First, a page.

Radiology Teaching Files > Case 48318818

Last visited 11/29/2010 TIBIAL SCLEROTIC LESION
Contributed by: Aaron Betts, Resident, Brooke Army Medical Center, Texas, USA.
Patient: 19 year old female
History: 19 year old female: with anterior right knee pain over the tibial tuberosity.

Fig. 1: AP view of the right knee. Sclerotic region of medial tibial metadiaphysis containing foci of internal relative lucency.

Fig. 2: Limited Tc-99m MDP whole body bone scan, anterior. Increased radiotracer uptake in the right tibial tuberosity. No increased radiotracer activity to correspond to sclerotic lesion on radiograph.

Fig. 3: Limited Tc-99m MDP whole body bone scan, anterior. No increased radiotracer activity to correspond to sclerotic lesion on radiograph.

Fig. 4: Spot lateral view from Tc-99m MDP bone scan again demonstrates focus of increased radiotracer activity in the right tibia tuberosity. No increased radiotracer activity to correspond to sclerotic lesion on radiograph. Mild stress-related changes of the right knee are incidentally noted.
  • Well circumscribed region of sclerosis measuring 3.1 cm
  • Well circumscribed lucent focus within the lesion.
  • No associated periosteal reaction or soft tissue mass.
  • Normal appearance of the tibial tuberosity.


  • Non-ossifying fibroma, partially ossified
  • Osgood-Schlatter disease involving the right tibial tuberosity

Fibroxanthomas are common lytic osseous lesions of childhood. Fibroxanthomas can be divided into two different entities: fibrous cortical defect (FCD) or non-ossifying fibroma (NOF). These lesions are histologically identical, consisting of whorled bundles of connective tissue. FCDs are typically smaller, and seen in younger children, whereas NOFs are slightly larger, and more common in adolescents and young adults. They are usually asymptomatic, but may occasionally cause pain. They will usually regress over time, and occasionlly will undergo ossification and become sclerotic during this regression. On Tc-99m MDP bone scan, active fibroxanthomas will demonstrate increased radiotracer uptake. However, involuting lesions will not take up radiotracer.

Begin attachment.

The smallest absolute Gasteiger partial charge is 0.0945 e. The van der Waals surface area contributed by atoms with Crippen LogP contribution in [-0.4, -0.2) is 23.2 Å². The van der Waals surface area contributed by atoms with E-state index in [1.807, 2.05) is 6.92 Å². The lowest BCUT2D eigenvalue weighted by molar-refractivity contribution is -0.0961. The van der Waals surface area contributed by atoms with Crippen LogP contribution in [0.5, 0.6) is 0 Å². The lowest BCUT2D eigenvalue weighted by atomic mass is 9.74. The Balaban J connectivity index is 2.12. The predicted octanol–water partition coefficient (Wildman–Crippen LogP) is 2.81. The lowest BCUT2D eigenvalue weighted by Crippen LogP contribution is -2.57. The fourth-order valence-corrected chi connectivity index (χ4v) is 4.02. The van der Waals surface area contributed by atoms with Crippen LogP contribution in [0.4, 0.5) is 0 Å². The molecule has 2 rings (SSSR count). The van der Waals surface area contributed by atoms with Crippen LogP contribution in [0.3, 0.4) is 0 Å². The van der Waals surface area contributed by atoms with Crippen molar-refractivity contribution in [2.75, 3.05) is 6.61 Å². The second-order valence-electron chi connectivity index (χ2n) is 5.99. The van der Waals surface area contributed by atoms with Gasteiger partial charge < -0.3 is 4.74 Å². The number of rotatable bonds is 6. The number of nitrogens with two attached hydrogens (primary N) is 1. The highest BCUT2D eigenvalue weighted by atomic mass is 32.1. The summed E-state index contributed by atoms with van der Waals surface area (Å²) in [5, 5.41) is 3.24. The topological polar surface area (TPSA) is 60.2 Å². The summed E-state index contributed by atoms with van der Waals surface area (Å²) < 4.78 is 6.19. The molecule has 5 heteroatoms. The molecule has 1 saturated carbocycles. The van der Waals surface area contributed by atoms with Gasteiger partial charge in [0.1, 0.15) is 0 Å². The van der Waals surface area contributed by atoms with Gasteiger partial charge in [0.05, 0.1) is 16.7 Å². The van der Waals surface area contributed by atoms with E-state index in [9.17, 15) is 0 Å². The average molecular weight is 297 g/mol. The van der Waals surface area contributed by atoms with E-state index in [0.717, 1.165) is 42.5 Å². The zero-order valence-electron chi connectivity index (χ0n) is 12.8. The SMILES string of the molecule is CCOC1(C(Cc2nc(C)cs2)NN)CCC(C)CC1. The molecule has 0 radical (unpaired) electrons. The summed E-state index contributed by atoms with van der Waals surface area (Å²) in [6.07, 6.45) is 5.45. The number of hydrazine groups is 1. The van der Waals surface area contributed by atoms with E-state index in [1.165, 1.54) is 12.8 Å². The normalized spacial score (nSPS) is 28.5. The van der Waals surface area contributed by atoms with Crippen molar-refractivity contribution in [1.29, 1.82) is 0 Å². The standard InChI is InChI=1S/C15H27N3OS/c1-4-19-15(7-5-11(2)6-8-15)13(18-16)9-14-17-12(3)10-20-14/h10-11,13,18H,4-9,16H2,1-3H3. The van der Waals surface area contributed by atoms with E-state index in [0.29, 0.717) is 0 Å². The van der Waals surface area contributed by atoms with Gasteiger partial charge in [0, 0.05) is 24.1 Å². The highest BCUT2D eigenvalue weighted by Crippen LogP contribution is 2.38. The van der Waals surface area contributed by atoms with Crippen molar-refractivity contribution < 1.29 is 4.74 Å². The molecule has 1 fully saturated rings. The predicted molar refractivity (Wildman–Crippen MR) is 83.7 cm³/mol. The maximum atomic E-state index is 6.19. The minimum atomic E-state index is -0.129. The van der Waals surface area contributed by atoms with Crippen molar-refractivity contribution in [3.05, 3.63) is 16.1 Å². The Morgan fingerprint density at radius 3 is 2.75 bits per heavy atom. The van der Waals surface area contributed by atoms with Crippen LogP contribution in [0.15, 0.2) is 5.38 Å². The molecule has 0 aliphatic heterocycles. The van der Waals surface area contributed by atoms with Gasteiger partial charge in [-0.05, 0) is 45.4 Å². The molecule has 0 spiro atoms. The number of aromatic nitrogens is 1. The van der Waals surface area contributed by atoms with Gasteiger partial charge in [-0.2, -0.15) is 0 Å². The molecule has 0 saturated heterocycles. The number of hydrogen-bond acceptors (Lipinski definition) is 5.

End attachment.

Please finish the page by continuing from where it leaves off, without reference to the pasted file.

In this case, the sclerotic appearance and location of the lesion was suggestive of on ossified NOF. However, the lucent foci suggested that the lesion could be an incompletely ossified NOF verus osteoid osteoma with a lucent central nidus. Bone scan was recommeded to help differentiate an involuting NOF from an active osteoid osteoma.

  1. Helms, CA. Fundamentals of Skeletal Radiology, Third Edition. Elsevier Saunders, Philadelphia 2005.
  2. Weissleder R, Wittenberg J, Harisinghani MG, Chen JW. Primer of Diagnostic Imaging, Fourth Edition. Mosby Elsevier, Philadelphia 2007.


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Additional Details:

Case Number: 48318818Last Updated: 2011-12-27
Anatomy: Skeletal System   Pathology: Other
Modality: Conventional Radiograph, Nuc MedAccess Level: Readable by all users

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